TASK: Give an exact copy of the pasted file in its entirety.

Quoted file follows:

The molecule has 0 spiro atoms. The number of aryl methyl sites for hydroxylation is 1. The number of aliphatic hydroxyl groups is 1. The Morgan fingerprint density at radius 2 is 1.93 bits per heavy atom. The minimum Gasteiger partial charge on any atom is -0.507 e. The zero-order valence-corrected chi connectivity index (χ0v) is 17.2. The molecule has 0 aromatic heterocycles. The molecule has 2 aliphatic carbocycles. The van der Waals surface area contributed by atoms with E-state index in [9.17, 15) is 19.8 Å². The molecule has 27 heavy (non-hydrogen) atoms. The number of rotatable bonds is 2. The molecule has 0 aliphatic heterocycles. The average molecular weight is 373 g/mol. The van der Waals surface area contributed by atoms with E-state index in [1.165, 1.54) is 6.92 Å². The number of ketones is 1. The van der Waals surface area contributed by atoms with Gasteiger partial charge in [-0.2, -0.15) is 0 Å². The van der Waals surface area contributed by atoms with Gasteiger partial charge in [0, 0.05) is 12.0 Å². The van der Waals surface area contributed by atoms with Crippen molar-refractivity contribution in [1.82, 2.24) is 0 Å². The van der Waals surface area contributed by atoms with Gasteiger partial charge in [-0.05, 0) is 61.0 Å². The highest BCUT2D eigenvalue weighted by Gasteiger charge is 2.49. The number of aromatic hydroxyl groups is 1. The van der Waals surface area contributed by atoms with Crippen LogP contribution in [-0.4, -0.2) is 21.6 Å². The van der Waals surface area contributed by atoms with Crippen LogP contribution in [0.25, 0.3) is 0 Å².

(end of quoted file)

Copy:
The molecule has 0 spiro atoms. The number of aryl methyl sites for hydroxylation is 1. The number of aliphatic hydroxyl groups is 1. The Morgan fingerprint density at radius 2 is 1.93 bits per heavy atom. The minimum Gasteiger partial charge on any atom is -0.507 e. The zero-order valence-corrected chi connectivity index (χ0v) is 17.2. The molecule has 0 aromatic heterocycles. The molecule has 2 aliphatic carbocycles. The van der Waals surface area contributed by atoms with E-state index in [9.17, 15) is 19.8 Å². The molecule has 27 heavy (non-hydrogen) atoms. The number of rotatable bonds is 2. The molecule has 0 aliphatic heterocycles. The average molecular weight is 373 g/mol. The van der Waals surface area contributed by atoms with E-state index in [1.165, 1.54) is 6.92 Å². The number of ketones is 1. The van der Waals surface area contributed by atoms with Gasteiger partial charge in [-0.2, -0.15) is 0 Å². The van der Waals surface area contributed by atoms with Gasteiger partial charge in [0, 0.05) is 12.0 Å². The van der Waals surface area contributed by atoms with Crippen molar-refractivity contribution in [1.82, 2.24) is 0 Å². The van der Waals surface area contributed by atoms with Gasteiger partial charge in [-0.05, 0) is 61.0 Å². The highest BCUT2D eigenvalue weighted by Gasteiger charge is 2.49. The number of aromatic hydroxyl groups is 1. The van der Waals surface area contributed by atoms with Crippen LogP contribution in [-0.4, -0.2) is 21.6 Å². The van der Waals surface area contributed by atoms with Crippen LogP contribution in [0.25, 0.3) is 0 Å².